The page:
Run To, Not From

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“It is perfectly natural for the human mind to seek to escape from its troubles by running away from present environments, or by planning some change on the material plane. … There is no permanent or real outward way of escape from miseries or circumstances; all help must come from within.”   Emilie Cady

Most all of us have dreams and desires that would have us leaving one condition and moving to another. While the motivation for some of these changes may seem obvious—simple improvements to our life conditions—others may be pointing to our need to be still and take another look. We might be running from an inner call to come up higher, to begin filling the undesired condition from within.

We usually see unsatisfying conditions as a glass filled only half way with water. We want a full glass and so we set aside the half-empty glass and pursue one that is fuller. Rather than set the half-filled glass aside, it may be that we simply need to fill the glass we have rather than seek another.

When Cady suggests that help must come from within, she is pointing to the idea of beginning right where we are, using the conditions we have, to begin filling our life. In other words, rather than curse our conditions we start blessing them and asking how we can give more of ourselves to fill them.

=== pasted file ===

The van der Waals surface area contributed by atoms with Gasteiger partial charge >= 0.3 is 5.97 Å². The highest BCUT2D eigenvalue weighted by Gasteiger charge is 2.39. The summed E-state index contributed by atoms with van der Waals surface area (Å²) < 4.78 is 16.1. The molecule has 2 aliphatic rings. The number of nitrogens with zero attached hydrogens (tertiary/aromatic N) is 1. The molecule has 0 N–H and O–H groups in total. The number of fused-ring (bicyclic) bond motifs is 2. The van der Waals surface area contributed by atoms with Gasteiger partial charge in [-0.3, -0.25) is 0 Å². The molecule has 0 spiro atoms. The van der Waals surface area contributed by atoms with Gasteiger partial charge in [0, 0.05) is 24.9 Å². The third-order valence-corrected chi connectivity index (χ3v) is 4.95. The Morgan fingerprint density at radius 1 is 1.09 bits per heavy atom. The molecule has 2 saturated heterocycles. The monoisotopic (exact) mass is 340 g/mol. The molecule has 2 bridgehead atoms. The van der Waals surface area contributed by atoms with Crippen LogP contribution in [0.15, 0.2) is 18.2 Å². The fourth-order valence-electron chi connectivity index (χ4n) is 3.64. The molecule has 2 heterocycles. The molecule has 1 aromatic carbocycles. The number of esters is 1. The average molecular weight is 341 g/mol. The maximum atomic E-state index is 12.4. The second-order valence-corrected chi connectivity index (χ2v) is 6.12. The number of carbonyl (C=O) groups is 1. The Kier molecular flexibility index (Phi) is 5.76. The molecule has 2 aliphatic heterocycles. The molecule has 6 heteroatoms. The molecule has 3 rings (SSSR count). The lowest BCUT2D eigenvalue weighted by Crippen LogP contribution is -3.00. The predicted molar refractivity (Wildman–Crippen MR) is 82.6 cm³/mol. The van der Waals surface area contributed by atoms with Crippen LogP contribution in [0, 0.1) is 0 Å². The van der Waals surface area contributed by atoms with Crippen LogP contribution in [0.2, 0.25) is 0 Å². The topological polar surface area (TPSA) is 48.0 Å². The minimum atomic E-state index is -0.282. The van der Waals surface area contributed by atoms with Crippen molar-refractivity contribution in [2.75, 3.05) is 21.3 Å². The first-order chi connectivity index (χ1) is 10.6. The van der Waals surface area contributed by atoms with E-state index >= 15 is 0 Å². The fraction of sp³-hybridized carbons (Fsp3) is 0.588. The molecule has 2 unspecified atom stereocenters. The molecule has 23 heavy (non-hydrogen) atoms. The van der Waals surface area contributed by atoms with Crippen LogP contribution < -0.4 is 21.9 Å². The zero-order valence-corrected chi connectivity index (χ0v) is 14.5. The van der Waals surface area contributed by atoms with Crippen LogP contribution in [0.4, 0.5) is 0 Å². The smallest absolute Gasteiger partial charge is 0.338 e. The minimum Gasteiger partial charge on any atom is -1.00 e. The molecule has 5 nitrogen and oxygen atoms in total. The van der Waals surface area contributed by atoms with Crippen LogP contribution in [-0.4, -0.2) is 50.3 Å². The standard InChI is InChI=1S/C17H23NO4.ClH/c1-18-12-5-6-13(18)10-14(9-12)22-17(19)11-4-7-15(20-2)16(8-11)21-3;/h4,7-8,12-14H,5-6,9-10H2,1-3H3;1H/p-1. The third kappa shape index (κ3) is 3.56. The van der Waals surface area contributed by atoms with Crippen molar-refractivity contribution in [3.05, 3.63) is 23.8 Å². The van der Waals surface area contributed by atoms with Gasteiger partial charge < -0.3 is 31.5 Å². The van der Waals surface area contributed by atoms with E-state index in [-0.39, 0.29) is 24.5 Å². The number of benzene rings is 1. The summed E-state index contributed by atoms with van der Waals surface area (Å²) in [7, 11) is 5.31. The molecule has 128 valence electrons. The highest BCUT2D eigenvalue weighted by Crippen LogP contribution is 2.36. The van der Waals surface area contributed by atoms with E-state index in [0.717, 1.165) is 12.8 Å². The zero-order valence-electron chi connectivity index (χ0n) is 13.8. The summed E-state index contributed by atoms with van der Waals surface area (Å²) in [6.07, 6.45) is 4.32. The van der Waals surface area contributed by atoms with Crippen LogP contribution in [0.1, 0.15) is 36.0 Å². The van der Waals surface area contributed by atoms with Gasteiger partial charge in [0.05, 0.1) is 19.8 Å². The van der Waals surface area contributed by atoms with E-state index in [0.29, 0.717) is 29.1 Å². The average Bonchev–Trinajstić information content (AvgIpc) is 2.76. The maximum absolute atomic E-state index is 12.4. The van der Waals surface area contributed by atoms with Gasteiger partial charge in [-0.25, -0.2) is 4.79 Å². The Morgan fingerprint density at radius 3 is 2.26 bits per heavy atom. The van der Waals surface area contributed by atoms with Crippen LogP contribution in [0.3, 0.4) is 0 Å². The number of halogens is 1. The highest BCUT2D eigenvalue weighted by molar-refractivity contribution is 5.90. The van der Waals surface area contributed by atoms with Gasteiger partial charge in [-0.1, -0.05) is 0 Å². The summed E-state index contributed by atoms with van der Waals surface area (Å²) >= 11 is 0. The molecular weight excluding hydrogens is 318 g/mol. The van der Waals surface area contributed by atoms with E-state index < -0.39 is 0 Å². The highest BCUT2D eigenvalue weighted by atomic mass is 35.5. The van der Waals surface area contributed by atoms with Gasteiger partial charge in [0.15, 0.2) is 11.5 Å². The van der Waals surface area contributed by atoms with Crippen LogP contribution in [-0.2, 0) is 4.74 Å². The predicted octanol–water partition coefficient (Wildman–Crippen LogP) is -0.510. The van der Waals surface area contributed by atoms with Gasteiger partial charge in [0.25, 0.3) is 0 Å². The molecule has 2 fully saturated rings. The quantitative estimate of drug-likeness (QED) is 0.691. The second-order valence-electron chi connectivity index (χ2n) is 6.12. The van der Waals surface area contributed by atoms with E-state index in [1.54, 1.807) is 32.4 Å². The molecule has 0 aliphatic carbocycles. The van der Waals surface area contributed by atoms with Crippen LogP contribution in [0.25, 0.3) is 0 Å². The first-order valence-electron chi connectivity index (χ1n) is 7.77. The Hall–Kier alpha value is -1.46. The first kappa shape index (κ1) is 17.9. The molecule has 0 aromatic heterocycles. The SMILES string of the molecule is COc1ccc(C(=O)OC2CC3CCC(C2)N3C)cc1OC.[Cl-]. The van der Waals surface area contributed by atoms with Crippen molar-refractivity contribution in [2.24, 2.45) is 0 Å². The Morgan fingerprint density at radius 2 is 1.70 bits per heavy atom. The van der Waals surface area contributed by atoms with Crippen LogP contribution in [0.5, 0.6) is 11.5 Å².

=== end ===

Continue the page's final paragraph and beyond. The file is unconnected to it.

You may be in a demanding relationship and you say, “I’m already giving as much as I can and they just keep wanting more.” Maybe you are feeling drained, not because you are giving so much but because you are giving against your will. If you want to fill this glass, you have to stop denying how you really feel and begin giving from a basis that is true. You are going along to get along, so you’re not really giving out of who and what you are, and the relationship suffers because of it.

Pour the full force of your being into your present circumstances. Top off the cup that is yours to fill. When it is full, you may decide you want to keep it.



Your Inner Teacher

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Heretofore we have sought knowledge and help from outside sources, not knowing that the source of all knowledge, the very Spirit of truth, is lying latent within each one of us, waiting to be called on to teach us the truth about all things—most marvelous of teachers, and everywhere present, without money or price! –Emilie Cady

It may seem backward to think that when we have an external need we would be told to turn within for an answer to the problem. It would seem to make more sense to follow old patterns and busy ourselves seeking external solutions.

Life is much more than a perpetual process of finding temporal solutions to temporal problems. We are spiritual beings who have, for reasons known to us at the very deepest level, stepped into this earthly experience to accomplish some important work. We brought with us our connection to our eternal source of guidance and supply, a resource of wisdom and guidance that will always lead us to the right answers when we need them.

Jesus said, “Ask, and it will be given you; seek, and you will find; knock, and it will be opened to you. For every one who asks receives, and he who seeks finds, and to him who knocks it will be opened” (Matthew 7:7-8). This is a pretty straight forward promise from one who understood better than most the spiritual dynamics of divine guidance.